IoT CONNECTIVITY SOLUTIONS FEATURED ARTICLES
IoT Evolution Expo Panel Offers the Investor View of the Internet of Things Space
By Paula Bernier
Executive Editor, TMC
What does the investment community value when it comes to the Internet of Things, and why? Yesterday’s IoT Evolution Expo general session panel, called Swimming with Sharks, aimed to address those questions.
The panel featured Allen Prithis, managing director at Capstone Partners; James Brehm of James Brehm & Associates; Mike Walkley, managing director and senior equity analyst of Canaccord Genuity Research; Homaira Akbari, president and CEO of AKnowledge Partners; and Michael Lenoce, managing director of Media Venture Partners LLC.
According to Walkley, IoT went through the hype stage, and now investors are getting interested in companies that make sense, with recurring revenue model companies seeing higher valuations. Lenoce agreed that IoT businesses with recurring revenue models are most attractive to investors.
But, added Allen, there’s an excess of money out there chasing after businesses that don’t meet investment criteria.
Most companies in the IoT space are subscale for most of the private equity companies out there, which tend to want to write $15-20 million checks to companies with $5-6 million EBITDA or $10-15 million recurring revenue models, said Lenoce. Companies that are below that threshold probably want to forgo hiring a banker and instead approach VCs, he said. But he added that the VC community in the early 2000s made a lot of big bets on IoT that did not pan out, so VCs may be hesitant to sink more money into this space.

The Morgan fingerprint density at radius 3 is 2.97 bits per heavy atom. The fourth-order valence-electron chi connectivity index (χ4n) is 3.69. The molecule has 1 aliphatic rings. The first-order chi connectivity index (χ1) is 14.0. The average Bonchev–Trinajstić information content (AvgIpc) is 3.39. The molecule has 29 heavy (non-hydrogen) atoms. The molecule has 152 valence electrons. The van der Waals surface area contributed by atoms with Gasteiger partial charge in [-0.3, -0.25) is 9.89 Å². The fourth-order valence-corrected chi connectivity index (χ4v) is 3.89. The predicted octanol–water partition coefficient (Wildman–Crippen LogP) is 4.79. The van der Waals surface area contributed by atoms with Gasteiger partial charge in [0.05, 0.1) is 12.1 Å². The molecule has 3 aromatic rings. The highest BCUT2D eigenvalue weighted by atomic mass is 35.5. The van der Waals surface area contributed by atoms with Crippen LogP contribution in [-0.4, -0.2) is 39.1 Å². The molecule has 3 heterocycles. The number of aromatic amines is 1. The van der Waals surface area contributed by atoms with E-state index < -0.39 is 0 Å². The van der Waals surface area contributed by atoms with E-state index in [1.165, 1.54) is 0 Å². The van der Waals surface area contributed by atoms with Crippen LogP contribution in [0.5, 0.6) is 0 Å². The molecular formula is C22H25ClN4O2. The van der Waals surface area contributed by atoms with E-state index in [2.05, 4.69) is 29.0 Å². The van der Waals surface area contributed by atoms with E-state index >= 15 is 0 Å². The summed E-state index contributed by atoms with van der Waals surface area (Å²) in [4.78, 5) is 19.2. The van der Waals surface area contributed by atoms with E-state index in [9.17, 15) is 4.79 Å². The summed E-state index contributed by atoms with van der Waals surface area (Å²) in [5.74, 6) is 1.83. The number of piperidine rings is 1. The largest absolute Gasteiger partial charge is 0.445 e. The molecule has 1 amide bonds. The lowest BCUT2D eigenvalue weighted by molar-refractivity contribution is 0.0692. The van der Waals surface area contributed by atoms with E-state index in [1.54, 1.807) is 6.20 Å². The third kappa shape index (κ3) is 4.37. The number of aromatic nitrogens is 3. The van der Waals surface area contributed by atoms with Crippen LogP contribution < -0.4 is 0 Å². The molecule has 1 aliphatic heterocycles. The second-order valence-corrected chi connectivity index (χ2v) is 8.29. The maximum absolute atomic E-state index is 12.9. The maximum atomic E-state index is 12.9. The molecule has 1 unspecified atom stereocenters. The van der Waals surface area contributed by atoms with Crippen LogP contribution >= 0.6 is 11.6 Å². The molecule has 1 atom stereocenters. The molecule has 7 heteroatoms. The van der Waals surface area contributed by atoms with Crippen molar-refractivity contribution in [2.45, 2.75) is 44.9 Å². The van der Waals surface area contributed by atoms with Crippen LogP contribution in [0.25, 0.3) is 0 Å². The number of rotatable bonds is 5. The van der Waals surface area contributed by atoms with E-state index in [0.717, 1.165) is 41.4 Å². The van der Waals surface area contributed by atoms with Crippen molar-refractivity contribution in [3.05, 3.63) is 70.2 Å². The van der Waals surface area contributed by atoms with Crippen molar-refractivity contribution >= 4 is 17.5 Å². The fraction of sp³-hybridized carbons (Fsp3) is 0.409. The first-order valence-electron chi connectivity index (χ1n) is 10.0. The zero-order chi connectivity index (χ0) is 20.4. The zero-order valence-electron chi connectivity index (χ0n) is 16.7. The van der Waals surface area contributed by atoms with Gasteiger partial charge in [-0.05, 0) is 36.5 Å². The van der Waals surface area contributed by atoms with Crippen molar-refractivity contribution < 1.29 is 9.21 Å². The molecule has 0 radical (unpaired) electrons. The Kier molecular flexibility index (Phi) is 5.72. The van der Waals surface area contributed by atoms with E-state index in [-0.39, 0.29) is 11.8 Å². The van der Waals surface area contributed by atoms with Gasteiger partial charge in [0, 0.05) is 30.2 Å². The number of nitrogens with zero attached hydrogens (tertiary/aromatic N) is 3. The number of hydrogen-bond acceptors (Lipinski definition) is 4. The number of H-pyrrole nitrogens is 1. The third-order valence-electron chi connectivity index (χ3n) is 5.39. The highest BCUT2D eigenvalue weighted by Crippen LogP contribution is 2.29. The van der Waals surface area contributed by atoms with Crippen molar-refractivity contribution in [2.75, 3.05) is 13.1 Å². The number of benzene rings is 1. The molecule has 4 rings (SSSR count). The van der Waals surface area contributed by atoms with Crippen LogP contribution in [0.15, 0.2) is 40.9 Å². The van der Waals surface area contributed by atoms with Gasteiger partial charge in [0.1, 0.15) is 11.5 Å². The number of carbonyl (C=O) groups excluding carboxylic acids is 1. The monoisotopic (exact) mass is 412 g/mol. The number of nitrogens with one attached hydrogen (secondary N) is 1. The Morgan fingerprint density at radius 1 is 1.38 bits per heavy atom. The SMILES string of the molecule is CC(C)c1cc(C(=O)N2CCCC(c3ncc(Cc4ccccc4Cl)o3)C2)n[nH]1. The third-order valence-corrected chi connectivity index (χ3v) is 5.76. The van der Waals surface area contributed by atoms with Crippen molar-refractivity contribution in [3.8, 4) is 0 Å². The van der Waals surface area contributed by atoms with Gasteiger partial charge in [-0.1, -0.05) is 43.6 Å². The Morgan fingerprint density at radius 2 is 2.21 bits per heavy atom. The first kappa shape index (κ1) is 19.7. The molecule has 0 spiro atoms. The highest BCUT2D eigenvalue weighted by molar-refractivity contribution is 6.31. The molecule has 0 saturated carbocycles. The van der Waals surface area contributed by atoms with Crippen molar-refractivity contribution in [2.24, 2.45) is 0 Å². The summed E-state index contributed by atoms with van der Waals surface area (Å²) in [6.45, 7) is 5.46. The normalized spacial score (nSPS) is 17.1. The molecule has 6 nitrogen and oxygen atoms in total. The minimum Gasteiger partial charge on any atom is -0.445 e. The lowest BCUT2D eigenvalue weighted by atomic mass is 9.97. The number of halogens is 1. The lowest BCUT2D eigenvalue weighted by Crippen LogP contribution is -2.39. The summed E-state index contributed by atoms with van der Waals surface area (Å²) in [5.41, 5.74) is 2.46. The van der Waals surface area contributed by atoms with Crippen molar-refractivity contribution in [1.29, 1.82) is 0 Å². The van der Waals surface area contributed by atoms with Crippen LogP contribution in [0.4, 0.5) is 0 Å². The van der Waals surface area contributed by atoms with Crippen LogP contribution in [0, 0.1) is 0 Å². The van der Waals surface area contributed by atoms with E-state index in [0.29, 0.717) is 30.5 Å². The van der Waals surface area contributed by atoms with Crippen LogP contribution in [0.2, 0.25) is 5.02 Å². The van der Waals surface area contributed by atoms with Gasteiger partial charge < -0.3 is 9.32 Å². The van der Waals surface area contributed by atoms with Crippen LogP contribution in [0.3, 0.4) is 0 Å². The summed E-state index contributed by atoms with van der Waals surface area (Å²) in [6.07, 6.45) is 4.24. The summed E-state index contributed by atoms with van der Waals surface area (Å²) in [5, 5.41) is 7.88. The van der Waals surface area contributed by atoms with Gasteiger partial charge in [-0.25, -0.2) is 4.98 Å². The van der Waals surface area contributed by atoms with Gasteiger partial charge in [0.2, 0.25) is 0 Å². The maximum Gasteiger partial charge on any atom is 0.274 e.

Allen indicated that some of the early VC investments in IoT were duds because they had to do with widgets that never had a clear value proposition. Akbari said another reason some of those investments were not recovered is because the infrastructure and hardware were expensive at the time.
The panelists also shared their thoughts on what IoT categories they believe offer the greatest promise for investors going forward.
Akbari likes consumer products, as well as energy, gas, and water solution providers.
Brehm also likes IoT solutions addressing oil and gas, power and energy, and water.
Lenoce favors consumer wearables. “I look at companies like Fitbit, and I’ve never read an S-1 with that amount of growth,” he said.
The panelists seemed to agree that healthcare is a tough market given its high regulation and, thus, slow movement. And at least a couple of the panelists said they would avoid the drone space, not because it lacks potential, but because it’s over invested.